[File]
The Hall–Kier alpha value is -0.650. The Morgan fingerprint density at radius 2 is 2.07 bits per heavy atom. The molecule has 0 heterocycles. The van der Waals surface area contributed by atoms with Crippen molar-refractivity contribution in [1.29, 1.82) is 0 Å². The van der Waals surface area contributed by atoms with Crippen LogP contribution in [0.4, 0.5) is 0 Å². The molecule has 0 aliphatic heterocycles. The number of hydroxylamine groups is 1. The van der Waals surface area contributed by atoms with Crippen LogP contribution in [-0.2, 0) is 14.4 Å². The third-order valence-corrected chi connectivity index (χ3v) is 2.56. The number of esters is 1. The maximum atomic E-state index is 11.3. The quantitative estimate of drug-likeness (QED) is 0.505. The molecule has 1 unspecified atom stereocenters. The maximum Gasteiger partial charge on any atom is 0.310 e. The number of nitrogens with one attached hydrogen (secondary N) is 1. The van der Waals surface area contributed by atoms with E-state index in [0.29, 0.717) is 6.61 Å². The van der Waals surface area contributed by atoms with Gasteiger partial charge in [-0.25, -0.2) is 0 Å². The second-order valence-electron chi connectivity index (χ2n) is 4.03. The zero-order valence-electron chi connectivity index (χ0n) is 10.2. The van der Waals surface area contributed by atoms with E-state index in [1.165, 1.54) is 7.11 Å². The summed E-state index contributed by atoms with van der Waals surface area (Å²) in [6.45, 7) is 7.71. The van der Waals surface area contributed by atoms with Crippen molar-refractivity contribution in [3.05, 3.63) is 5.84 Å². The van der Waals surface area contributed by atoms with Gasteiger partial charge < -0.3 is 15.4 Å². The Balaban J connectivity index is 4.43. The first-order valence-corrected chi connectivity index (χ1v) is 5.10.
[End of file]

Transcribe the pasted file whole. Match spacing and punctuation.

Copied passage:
The Hall–Kier alpha value is -0.650. The Morgan fingerprint density at radius 2 is 2.07 bits per heavy atom. The molecule has 0 heterocycles. The van der Waals surface area contributed by atoms with Crippen molar-refractivity contribution in [1.29, 1.82) is 0 Å². The van der Waals surface area contributed by atoms with Crippen LogP contribution in [0.4, 0.5) is 0 Å². The molecule has 0 aliphatic heterocycles. The number of hydroxylamine groups is 1. The van der Waals surface area contributed by atoms with Crippen LogP contribution in [-0.2, 0) is 14.4 Å². The third-order valence-corrected chi connectivity index (χ3v) is 2.56. The number of esters is 1. The maximum atomic E-state index is 11.3. The quantitative estimate of drug-likeness (QED) is 0.505. The molecule has 1 unspecified atom stereocenters. The maximum Gasteiger partial charge on any atom is 0.310 e. The number of nitrogens with one attached hydrogen (secondary N) is 1. The van der Waals surface area contributed by atoms with E-state index in [0.29, 0.717) is 6.61 Å². The van der Waals surface area contributed by atoms with Gasteiger partial charge in [-0.25, -0.2) is 0 Å². The second-order valence-electron chi connectivity index (χ2n) is 4.03. The zero-order valence-electron chi connectivity index (χ0n) is 10.2. The van der Waals surface area contributed by atoms with E-state index in [1.165, 1.54) is 7.11 Å². The summed E-state index contributed by atoms with van der Waals surface area (Å²) in [6.45, 7) is 7.71. The van der Waals surface area contributed by atoms with Crippen molar-refractivity contribution in [3.05, 3.63) is 5.84 Å². The van der Waals surface area contributed by atoms with Gasteiger partial charge < -0.3 is 15.4 Å². The Balaban J connectivity index is 4.43. The first-order valence-corrected chi connectivity index (χ1v) is 5.10.